mRNA-based vaccine trial development

In August, Sanofi went further, offering $3.2 billion to buy its mRNA partner Translate Bio. The original agreement between the two covered up to five mRNA-based vaccines for infectious diseases, but Sanofi chief executive Paul Hudson said adding the new platform would “unlock the potential in other strategic areas such as immunology, oncology and rare diseases”.

The acquisition also builds on Sanofi’s April $470 million purchase of Tidal Therapeutics, snapping up its nanoparticle technology used to deliver mRNA to cells inside the body. But Sanofi, didn’t stop there. In November, it signed a licensing deal with Chinese tech giant Baidu to partner on its artificial intelligence platform, which has been developed specifically to optimise mRNA sequences for mRNA-based therapeutics.

Meanwhile, Sanofi also started a first clinical trial of an mRNA-based seasonal flu vaccine in June. “We’ve all witnessed the promise of mRNA technology during this pandemic and are now looking to extend that promise to select annual vaccines,” Jean-Francois Toussaint, global head of R&D at Sanofi’s vaccine division Sanofi Pasteur, said at the time. The firm also recently announced it would apply its mRNA vaccine platform to find acne vaccine candidates, with trials hoped for 2023.

Yet despite Sanofi’s push in the mRNA space, it dropped its mRNA Covid-19 jab in September, saying it was too late to hit the market already dominated by Pfizer and Moderna.

GlaxoSmithKline is another company boosting mRNA expansion this year. It is already developing a next-generation jab for covid variants in collaboration with CureVac and said, in June, it was investing “at pace” in mRNA vaccines, with more than 200 researchers focusing on this area.

The company expects to have two candidates in trials within 12 months and six within the next four years. The UK firm also recently hired Phil Dormitzer as head of vaccines R&D. Dormitzer comes from Pfizer, where he was chief scientific officer for RNA and viral vaccines for more than six years.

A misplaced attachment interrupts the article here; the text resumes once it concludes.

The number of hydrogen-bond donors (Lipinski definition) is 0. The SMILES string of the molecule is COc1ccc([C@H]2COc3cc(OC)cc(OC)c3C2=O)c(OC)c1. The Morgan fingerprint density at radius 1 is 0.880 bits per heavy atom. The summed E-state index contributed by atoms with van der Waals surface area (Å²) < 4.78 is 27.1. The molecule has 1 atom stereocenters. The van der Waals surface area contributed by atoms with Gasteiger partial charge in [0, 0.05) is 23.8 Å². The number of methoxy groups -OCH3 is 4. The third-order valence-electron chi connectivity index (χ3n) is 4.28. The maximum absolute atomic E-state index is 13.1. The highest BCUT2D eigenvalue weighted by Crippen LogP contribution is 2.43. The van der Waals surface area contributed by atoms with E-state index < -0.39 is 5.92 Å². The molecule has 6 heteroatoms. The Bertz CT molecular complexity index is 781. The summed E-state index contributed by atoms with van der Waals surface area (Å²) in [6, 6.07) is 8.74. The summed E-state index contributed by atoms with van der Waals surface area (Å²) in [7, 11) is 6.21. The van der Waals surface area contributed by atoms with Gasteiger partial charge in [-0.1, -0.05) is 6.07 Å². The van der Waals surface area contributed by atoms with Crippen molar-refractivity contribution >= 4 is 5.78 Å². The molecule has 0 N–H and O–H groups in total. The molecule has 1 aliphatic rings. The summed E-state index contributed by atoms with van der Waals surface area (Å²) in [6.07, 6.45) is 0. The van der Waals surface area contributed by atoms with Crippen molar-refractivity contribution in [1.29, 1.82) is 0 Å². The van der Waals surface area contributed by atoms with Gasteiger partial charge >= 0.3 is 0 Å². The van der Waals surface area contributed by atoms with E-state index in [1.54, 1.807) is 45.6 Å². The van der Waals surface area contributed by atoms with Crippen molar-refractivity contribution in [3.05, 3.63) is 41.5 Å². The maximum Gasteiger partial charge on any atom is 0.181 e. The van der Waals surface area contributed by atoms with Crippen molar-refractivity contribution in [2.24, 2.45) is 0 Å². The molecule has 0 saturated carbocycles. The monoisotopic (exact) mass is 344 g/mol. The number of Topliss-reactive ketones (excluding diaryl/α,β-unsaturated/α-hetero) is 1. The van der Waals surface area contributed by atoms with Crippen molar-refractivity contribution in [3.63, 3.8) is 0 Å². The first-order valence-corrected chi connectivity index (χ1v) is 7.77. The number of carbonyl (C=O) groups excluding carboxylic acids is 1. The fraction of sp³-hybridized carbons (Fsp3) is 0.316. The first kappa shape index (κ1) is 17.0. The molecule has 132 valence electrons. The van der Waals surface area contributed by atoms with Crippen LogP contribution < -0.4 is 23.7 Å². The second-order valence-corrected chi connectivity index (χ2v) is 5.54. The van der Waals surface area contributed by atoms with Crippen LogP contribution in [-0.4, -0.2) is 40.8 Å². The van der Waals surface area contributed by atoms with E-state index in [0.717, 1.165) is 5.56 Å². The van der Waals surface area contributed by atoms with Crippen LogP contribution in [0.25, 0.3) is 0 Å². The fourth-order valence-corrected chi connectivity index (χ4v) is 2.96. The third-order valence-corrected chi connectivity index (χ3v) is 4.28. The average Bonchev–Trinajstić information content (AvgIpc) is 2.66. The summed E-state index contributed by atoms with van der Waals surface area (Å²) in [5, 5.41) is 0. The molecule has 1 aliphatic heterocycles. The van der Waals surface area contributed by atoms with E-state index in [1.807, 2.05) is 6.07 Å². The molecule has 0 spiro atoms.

AstraZeneca, too, has developed its mRNA presence in 2021. It may have sold its 7.7% stake in Moderna for more than $1 billion in March, but come September, the company made an undisclosed investment in VaxEquity, a spinout from Imperial College London, which is placing its efforts in the development of possible Covid boosters directed at emerging variants based on self-assembling RNA. AZ said the deal would go beyond Covid-19 and extend into other RNA-based therapeutics.

Like Sanofi, Biogen has invested in AI for RNA-based therapeutics this year, announcing a collaboration with Envisagenics. The Massachusetts-based biotech company uses AI to analyse errors in RNA splicing, which can result in genetic disorders. This is an area Biogen has had its eye on for some time and builds on previous investments in this space.

In another sign that RNA-based therapeutics are turning heads this year, Flagship Pioneering, the VC fund run by Moderna’s co-founder Noubar Afeyan, launched a new biotech in May called Laronde, which aims to create a new class of RNA drugs. Known as Endless RNA – a circular form of RNA – this type of drug would continuously express therapeutic proteins inside the body and is designed to replace antibodies. In August, the new firm raised $440 million in financing and plans to produce 100 eRNA medicines in the next decade.

mRNA-based therapeutics will remain hot in 2022, and interest will increasingly look to optimising delivery platforms and expanding into other disease areas. As a result, medicine is set to enter an exciting new world.